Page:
It is obvious the power publishers have in deciding what content, and whether diverse content, makes it to the marketplace. However, librarians, parents, grandparents, book store owners and teachers are also gatekeepers. Librarians can decide where to direct visitors, parents can choose to purchase books with multicultural characters and teachers can expose their students to ethnically and culturally diverse material. Each of these roles either perpetuates the lack of diversity in children's literature or transcends it by promoting a variety of books that celebrate diversity.
It is adult biases that eventually make their way to children and to the books put in their hand. It is therefore up to adults to make a deliberate stance to support literature that present positive images of characters from all over the world, from every race and cultural background. Otherwise, the cycle continues and another generation will repeat the same patterns. Patterns need to be broken because access to diverse representations in books is a crucial developmental necessity for children.
Flavor Wire writes, "Books allow children to peek into each other’s worlds, and also to find an affirming reflection of themselves, a curricular concept often referred to as “windows and mirrors.” 'Boys need to see girls play sports. Girls need to see other girls play sports. White children need to see black, Asian, and Latino children as princesses and soccer players,' says Lori L. Tharps, a novelist and journalist who speaks and writes about race in publishing. 'Black children need to not only see slave stories. They need to see little black children on dragons." Children need to see images of comfort, their world reflected in pictures, but also images of inspiration and imagination. Essentially, these are not just pictures on a page, they tell our children who they are and who they can become. If we deprive children of this visualization of themselves, we simply deny them wonder and magic.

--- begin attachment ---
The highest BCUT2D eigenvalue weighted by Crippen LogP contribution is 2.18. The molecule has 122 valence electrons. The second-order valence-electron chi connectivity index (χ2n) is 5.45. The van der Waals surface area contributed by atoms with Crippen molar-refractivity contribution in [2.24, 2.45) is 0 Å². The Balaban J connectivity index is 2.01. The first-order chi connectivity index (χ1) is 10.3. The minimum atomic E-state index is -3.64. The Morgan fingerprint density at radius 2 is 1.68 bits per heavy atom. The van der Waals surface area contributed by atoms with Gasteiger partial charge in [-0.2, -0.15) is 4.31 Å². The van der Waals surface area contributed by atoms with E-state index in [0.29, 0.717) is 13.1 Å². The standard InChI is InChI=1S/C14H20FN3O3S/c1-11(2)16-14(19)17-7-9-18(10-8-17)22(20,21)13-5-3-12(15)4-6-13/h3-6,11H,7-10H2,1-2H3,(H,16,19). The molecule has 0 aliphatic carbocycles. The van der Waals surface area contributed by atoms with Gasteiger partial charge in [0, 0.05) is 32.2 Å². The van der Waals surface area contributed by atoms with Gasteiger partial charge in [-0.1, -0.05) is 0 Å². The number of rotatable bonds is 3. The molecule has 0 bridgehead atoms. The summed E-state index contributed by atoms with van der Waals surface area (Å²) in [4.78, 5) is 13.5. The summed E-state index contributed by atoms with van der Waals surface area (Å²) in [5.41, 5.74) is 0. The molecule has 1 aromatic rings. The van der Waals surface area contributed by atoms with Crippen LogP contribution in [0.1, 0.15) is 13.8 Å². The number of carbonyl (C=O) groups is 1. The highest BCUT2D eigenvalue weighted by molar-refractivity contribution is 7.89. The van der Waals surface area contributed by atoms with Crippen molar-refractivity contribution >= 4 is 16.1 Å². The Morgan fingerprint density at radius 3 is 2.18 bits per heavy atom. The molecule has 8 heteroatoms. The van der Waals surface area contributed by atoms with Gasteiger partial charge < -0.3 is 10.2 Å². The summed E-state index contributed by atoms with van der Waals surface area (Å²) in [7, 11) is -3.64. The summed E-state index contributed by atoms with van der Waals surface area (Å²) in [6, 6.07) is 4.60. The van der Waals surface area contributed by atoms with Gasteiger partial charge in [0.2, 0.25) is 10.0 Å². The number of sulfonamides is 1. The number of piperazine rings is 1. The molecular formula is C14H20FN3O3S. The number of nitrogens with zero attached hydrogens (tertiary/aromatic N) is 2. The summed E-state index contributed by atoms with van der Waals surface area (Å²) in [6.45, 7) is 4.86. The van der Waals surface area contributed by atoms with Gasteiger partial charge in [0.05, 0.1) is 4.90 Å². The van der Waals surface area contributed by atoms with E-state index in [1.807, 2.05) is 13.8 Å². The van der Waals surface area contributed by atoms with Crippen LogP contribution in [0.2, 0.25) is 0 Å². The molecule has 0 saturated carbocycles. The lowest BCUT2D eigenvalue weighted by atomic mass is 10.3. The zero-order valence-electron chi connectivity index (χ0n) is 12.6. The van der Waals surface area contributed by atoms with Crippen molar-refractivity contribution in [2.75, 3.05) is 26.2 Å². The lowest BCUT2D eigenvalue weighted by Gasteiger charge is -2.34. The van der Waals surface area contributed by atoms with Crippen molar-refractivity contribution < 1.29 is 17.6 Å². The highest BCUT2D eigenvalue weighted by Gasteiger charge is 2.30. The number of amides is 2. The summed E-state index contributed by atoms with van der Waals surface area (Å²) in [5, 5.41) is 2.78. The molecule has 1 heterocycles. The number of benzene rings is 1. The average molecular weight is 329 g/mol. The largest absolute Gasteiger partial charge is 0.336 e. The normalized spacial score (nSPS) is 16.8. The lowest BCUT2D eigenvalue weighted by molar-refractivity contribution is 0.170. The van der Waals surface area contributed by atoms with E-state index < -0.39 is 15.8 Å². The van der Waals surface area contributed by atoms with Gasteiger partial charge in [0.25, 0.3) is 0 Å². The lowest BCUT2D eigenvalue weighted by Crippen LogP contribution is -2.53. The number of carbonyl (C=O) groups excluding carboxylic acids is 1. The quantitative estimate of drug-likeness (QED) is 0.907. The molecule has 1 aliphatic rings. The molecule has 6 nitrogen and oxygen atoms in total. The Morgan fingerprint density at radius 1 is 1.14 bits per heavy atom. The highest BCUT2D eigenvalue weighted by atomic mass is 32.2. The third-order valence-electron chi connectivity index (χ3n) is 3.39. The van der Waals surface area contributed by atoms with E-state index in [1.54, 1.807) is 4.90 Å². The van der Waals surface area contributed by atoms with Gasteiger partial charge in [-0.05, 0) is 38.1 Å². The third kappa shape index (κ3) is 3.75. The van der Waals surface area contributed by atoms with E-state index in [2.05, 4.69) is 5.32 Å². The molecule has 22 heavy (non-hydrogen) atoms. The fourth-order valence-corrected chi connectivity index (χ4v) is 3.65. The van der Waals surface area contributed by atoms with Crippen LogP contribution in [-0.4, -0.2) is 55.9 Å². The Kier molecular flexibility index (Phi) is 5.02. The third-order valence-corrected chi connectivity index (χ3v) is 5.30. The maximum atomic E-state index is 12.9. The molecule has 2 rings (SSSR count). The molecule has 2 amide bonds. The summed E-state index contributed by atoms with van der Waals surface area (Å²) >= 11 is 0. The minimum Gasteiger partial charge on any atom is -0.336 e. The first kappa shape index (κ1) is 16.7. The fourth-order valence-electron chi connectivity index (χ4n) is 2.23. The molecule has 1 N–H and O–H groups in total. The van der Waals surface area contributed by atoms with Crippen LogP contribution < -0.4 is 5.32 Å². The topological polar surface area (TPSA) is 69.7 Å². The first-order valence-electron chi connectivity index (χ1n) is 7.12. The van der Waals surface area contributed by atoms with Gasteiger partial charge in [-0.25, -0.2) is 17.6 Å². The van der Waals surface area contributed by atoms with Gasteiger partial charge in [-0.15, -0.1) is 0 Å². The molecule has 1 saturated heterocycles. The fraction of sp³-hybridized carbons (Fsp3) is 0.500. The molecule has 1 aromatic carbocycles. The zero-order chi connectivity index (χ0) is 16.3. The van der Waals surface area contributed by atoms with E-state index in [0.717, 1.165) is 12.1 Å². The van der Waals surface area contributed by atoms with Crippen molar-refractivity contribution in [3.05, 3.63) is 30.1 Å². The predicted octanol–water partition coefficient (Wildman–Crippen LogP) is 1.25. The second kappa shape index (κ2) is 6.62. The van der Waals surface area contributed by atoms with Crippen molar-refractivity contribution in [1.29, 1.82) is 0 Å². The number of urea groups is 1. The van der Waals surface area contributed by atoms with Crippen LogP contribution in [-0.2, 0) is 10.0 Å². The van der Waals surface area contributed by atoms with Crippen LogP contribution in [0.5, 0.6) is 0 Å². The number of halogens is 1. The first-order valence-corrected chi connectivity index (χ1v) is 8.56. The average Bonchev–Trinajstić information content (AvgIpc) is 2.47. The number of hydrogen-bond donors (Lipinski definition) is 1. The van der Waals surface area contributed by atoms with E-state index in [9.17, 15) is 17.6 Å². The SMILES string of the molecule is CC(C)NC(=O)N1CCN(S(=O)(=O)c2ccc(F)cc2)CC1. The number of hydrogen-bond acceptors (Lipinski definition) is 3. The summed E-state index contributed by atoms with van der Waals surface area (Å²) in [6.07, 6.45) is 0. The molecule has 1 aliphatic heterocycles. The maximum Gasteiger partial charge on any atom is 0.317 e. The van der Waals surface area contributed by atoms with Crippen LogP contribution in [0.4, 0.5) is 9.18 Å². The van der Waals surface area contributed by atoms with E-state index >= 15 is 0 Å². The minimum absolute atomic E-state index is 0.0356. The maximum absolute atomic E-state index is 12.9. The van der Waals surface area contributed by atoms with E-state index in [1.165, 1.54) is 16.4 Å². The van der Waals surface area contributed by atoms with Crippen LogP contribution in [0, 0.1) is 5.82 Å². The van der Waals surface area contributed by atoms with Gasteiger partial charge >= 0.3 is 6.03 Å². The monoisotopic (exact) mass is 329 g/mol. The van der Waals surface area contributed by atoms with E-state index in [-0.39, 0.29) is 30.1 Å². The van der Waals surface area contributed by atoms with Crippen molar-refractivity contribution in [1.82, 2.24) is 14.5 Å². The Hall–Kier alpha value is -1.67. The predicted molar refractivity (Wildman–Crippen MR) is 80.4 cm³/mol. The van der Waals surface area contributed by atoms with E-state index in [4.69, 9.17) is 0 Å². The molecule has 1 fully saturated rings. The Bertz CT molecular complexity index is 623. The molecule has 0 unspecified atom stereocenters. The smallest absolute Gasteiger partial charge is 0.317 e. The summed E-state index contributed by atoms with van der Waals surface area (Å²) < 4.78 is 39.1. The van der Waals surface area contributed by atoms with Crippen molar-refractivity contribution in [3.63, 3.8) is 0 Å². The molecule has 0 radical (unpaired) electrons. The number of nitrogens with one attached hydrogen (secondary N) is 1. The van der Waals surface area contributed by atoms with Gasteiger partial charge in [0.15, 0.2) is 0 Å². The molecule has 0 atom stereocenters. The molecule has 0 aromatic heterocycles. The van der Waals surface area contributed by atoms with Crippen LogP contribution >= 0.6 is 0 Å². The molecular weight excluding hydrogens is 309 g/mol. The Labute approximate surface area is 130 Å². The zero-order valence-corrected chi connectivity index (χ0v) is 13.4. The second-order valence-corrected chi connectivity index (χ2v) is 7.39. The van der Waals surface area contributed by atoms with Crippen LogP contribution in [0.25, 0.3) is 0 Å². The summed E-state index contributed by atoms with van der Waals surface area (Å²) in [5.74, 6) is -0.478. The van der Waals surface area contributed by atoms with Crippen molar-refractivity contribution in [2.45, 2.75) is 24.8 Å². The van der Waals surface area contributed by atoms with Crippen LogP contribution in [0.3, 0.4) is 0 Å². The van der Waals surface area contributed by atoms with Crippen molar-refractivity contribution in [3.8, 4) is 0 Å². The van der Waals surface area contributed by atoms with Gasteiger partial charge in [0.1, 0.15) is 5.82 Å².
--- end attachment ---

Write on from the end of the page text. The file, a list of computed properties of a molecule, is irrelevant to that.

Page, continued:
We, as parents and teachers, need to make this change internally today. We need to address and let go of our biases, many of which have been placed upon us through societal norms. We need to give our children a fresh perspective on what it means to live in the world of today. Even if diversity is not the standard within children’s books as it should be, it is that very fact that makes taking on the responsibility of what we present to our children even more important. Little Proud Kid also believes deeply in this great responsibility; will you join us? In October 2015, Little Proud Kid will launch a Crowdfunding campaign as the first step in changing how minority and multicultural children see themselves in the world. Visit our website at www.littleproudkid.com and sign up to receive updates on our upcoming campaign.
Little Proud Kid
A place to celebrate all people… one people. We focus on bringing an array of multicultural toys, books, resources and more to help you teach and celebrate the uniqueness in each and every child.